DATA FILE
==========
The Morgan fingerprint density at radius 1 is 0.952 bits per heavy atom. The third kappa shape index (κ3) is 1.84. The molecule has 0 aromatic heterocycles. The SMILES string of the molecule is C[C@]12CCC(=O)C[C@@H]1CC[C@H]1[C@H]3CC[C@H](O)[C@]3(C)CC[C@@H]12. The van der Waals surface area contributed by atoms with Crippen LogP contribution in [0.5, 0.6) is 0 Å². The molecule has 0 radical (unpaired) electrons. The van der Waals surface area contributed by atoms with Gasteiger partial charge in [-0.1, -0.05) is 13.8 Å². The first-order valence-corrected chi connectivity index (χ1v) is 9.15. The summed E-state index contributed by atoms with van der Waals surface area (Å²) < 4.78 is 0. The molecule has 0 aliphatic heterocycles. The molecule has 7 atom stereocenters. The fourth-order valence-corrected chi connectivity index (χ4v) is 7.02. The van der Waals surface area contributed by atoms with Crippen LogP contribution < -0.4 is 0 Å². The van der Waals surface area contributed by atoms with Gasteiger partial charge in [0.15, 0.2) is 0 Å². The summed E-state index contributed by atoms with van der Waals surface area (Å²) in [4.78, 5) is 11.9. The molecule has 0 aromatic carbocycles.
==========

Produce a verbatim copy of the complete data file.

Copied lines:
The Morgan fingerprint density at radius 1 is 0.952 bits per heavy atom. The third kappa shape index (κ3) is 1.84. The molecule has 0 aromatic heterocycles. The SMILES string of the molecule is C[C@]12CCC(=O)C[C@@H]1CC[C@H]1[C@H]3CC[C@H](O)[C@]3(C)CC[C@@H]12. The van der Waals surface area contributed by atoms with Crippen LogP contribution in [0.5, 0.6) is 0 Å². The molecule has 0 radical (unpaired) electrons. The van der Waals surface area contributed by atoms with Gasteiger partial charge in [-0.1, -0.05) is 13.8 Å². The first-order valence-corrected chi connectivity index (χ1v) is 9.15. The summed E-state index contributed by atoms with van der Waals surface area (Å²) < 4.78 is 0. The molecule has 0 aliphatic heterocycles. The molecule has 7 atom stereocenters. The fourth-order valence-corrected chi connectivity index (χ4v) is 7.02. The van der Waals surface area contributed by atoms with Crippen LogP contribution < -0.4 is 0 Å². The van der Waals surface area contributed by atoms with Gasteiger partial charge in [0.15, 0.2) is 0 Å². The summed E-state index contributed by atoms with van der Waals surface area (Å²) in [4.78, 5) is 11.9. The molecule has 0 aromatic carbocycles.